The following is an excerpt from an essay first published in The Aleph Review, Vol. 5 (2021); curated for the website by digital guest editor Taha Kehar.
I came to the Karachi Literature Festival on 27th February 2020, the same day the first two home cases of Covid-19 were reported in Pakistan’s media. One patient was being quarantined in Karachi and the other in Islamabad, the two cities I was going to. Both sufferers had come from the then badly affected neighbouring country of Iran.
My British-Pakistani friend Asma, who now works for an NGO in Islamabad and was later to be one of my hosts in the capital, learnt about the outbreak when I was en route to Manchester for my flight. However, she didn’t want to frighten me by mentioning it, which meant I was quite surprised by all the facemasks and thermometers when I arrived at Jinnah International Airport. She filled me in on WhatsApp while I waited for my baggage.
Bear in mind that the week before, my husband and our two teenage sons had gone to northern Italy for a short skiing holiday. They came back full of stories about how quiet everything was: ‘We didn’t have to queue for the ski lift even once!’ I had to break it to them that the deserted resort was probably due to fears about coronavirus rather than good luck on their part—news of Italy’s devastating plague having just hit the British media. If they had left it even a few days later, I don’t think my boys would have made it home, for parts of Lombardy were soon to hunker into lockdown.
In late January, a Chinese student from my workplace, the University of York, had caught the virus while staying in a local hotel. His mother, also ill, was thought to be on a visit from China’s Hubei province. This case was contained, and the pair happily made a full recovery. However, by the time I set off for Karachi in late February, the UK had already confirmed towards twenty infections, most of them through domestic transmission.
All this would later have me questioning whether I might in fact be Patient Zero, this virus seeming to follow me around like a clingy toddler.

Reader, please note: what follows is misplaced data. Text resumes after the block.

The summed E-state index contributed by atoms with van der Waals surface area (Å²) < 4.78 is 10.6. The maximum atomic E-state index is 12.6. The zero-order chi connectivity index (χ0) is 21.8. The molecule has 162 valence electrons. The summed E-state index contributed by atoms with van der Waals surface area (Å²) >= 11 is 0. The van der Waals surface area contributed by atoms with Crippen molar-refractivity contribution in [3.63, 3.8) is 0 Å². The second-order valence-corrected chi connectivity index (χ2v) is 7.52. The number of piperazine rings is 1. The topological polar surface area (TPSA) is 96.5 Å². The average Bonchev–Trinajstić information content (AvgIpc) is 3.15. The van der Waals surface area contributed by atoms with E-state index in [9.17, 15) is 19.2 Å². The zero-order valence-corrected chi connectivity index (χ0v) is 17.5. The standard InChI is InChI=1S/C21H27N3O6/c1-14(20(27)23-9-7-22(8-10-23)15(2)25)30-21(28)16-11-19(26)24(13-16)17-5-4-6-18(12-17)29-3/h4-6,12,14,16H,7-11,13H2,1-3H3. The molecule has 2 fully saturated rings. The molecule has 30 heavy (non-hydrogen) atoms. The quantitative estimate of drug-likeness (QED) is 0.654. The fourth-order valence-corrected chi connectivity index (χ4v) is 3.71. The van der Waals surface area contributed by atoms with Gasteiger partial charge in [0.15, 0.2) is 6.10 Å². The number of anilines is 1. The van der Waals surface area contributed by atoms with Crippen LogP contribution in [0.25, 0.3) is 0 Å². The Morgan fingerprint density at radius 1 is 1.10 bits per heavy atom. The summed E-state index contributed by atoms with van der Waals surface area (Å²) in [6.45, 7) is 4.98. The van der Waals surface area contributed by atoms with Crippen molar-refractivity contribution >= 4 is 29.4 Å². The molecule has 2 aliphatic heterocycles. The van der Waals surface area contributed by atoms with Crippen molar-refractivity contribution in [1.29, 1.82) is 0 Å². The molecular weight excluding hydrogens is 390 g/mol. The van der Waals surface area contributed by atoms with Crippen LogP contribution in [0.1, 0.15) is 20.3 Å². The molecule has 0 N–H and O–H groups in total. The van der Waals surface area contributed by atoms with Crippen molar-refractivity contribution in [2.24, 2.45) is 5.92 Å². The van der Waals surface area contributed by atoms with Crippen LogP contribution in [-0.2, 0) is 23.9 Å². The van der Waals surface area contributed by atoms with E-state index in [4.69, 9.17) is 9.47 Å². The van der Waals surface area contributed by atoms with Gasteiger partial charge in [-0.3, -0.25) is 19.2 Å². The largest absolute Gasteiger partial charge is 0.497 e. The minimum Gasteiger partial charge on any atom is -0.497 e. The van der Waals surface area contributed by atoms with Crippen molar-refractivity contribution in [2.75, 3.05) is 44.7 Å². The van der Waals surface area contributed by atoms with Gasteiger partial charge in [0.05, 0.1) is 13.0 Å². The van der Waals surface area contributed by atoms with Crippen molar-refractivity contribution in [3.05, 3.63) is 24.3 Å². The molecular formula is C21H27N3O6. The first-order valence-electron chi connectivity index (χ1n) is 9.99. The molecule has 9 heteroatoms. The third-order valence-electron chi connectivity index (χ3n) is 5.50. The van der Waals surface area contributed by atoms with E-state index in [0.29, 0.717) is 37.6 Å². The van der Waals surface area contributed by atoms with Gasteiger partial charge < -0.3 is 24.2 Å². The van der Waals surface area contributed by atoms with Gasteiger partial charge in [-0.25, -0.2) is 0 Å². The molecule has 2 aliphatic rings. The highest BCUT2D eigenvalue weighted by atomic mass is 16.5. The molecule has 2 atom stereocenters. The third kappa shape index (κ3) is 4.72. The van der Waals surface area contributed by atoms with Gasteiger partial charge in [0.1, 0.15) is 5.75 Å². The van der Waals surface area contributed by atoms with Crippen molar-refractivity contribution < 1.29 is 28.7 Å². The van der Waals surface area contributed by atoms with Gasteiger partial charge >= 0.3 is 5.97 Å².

At the time, though, I was none too alarmed by the news of just two people in a country of Pakistan’s size testing positive. It seemed inevitable by now that a few unlucky victims would be found in almost every nation. This is not to say we anticipated the scale of the spread. The news from Italy wasn’t yet as dire as it would become, and the Far East had largely seemed to deal efficiently with their health crisis. At this point, for most people in both Euro-America and South Asia, coronavirus was a talking point rather than Armageddon. The general assumption was that it was a problem happening somewhere else. Even if a bottle of hand sanitizer was thoughtfully popped into each of the Karachi Literature Festival goody bags, people were still hugging each other, and social distancing hadn’t even been heard of.
The crowds to see writers talk about their work thronged as confidently as ever, only a few amongst these audience members sporting masks. On the festival’s closing night, the Raga Boyz played a riotous bhangra and qawwali set, with their fancy jackets and a Coke Studio drummer. One of their lyrics was, ‘You’re so beautiful that the whole of London dances.’ I felt a dual pride for Britain’s multicultural capital city and Pakistan’s jubilant pop culture, as a camera drone buzzed like a wasp over the bustling audience.
During the festival I recall desultory conversation about poetry and politics in the burnished evening light bathing the Beach Luxury Hotel. How beautiful the hotel’s pontoon was at night, lit-up speedboats churning the water as they sped past the mangroves, carrying whooping mariners. I gazed over at the food street at nearby Port Grand, also illuminated, but contentedly decided against venturing there. I was mistaken for Pakistani several times in my shalwar kameez, and Indian once because I don’t eat meat. To me there are no women more beautiful than South Asian auratain, so this came as a great compliment.
Despite the chef’s assumption that I was Hindu, I am not vegetarian, but pescatarian—or what a witty relative calls a fish and chipocrite. On the last night, I bumped into a friend who was eating at Casbah, the hotel’s seafood restaurant. She encouraged me to help her deal with what I can only describe as a crab apocalypse, so I set to with great enjoyment.
Even someone as uninterested in sport as me could hardly fail to notice that cricket was back in Pakistan. Evidence of mania for the so-called gentleman’s game was everywhere in Karachi. A male author, I forget which one, waxed lyrical about the resumption of Pakistan Super League as well as international matches. Test cricket had restarted in late 2019, and—symbolically enough, given the circumstances of the Lahore attack that had put an end to it a decade earlier—Sri Lanka was the first team to play, safely, in Rawalpindi.